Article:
John Shimp, CFP©, CRPC©, CFS©, CDFA™, APMA, CLTC is a Private Wealth Advisor and Managing Partner with RidgePoint Financial Partners™, a private wealth advisory practice of Ameriprise Financial Services, Inc. in Langhorne and Limerick, PA. He offers fee-based financial planning and asset management strategies and has been in practice for over 15 years.

Even people who are financially secure can fall into money traps that put their future at risk, or miss out on opportunities to further strengthen their financial position. Here are several common mistakes made by financially accomplished people — along with a few tips to counteract them.

Overspending. You’ve worked hard to get where you are. Don’t abandon the budgeting strategies that helped you come this far. Give your discretionary fund a boost if you must, but continue to keep an eye on what you spend each month. You can easily fall behind in your financial goals by consistently overspending in small amounts, which add up to large sums over time.

Not having an emergency fund. If you earn a healthy sum each month and have money set aside in investments, you may not think you need other savings. However, having a workplace plan (like a 401(k) or 403(b) plan) or an IRA is not an emergency fund. Withdrawing funds earmarked for retirement prematurely can incur costly tax penalties, and make you lose out on potential future earnings. Instead, store away three- to-six months’ worth of income in liquid savings to provide a cushion in the event of job loss, natural disaster, illness or another unexpected event.

Prioritizing saving for college over retirement. As the cost of a four-year degree in the U.S. continues to rise, it may be tempting to put your child’s tuition ahead of your own future. Yet, boosting your retirement savings should take priority. Your child has an array of options to finance college tuition, including job earnings, merit-based scholarships, and various loan options. When you retire, you simply won’t have access to these external sources of funding if your retirement savings come up short. If you are on track with your retirement savings and want to set aside funds for your budding student, be strategic and diligent about creating a plan to achieve both goals.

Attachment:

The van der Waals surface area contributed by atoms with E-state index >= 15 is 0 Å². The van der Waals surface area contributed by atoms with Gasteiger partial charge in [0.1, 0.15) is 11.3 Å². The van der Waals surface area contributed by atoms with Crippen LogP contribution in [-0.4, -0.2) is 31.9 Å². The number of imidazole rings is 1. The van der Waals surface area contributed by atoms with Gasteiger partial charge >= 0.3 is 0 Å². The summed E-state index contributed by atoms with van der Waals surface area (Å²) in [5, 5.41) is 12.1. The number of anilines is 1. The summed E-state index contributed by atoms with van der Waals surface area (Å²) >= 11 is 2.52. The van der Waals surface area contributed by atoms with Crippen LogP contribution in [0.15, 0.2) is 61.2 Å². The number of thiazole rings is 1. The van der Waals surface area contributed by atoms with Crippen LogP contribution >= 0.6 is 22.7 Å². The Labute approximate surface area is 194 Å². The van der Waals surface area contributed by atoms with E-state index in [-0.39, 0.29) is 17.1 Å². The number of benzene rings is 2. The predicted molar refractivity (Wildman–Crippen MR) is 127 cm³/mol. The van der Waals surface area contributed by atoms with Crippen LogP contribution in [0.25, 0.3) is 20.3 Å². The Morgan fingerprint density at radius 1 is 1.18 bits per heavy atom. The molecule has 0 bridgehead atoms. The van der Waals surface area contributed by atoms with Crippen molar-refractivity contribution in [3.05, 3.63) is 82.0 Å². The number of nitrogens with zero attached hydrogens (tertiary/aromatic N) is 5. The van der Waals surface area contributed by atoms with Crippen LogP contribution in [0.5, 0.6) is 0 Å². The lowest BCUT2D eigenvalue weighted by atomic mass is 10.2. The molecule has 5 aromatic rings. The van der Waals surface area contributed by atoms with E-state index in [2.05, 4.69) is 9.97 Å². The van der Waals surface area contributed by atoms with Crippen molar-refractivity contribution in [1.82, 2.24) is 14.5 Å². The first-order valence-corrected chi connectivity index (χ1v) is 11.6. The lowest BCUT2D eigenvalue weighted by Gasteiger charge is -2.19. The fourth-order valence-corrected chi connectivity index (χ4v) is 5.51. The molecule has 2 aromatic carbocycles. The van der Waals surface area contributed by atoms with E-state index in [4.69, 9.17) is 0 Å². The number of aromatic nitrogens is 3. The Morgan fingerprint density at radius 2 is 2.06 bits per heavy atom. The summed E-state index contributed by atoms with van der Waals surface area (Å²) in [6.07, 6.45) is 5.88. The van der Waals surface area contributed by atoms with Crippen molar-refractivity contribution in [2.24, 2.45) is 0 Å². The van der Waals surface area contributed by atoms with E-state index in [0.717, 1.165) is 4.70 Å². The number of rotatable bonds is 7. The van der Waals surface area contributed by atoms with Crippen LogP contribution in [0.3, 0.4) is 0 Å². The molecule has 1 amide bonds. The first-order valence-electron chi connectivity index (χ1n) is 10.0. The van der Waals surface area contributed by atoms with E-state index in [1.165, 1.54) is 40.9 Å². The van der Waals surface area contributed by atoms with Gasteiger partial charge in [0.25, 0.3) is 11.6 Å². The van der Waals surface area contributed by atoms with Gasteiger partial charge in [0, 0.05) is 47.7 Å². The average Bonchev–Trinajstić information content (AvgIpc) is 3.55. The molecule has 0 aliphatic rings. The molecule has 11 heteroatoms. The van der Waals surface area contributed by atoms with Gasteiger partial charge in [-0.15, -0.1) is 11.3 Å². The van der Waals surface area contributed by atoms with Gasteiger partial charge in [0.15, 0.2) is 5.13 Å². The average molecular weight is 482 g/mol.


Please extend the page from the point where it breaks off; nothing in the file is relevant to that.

Being underinsured. Take a critical look at what you own. How easily could you replace those items if an unexpected event occurs? Standard policies may not cover as much as you think, especially if you’ve recently upgraded your home or added to your art collection. Check in with your insurance agent and upgrade your coverage as needed. If you live in an area prone to severe weather, you may be able to add a rider for flood or storm damage. Bump up your life insurance if it makes sense and review your potential need for disability income and long-term care coverage.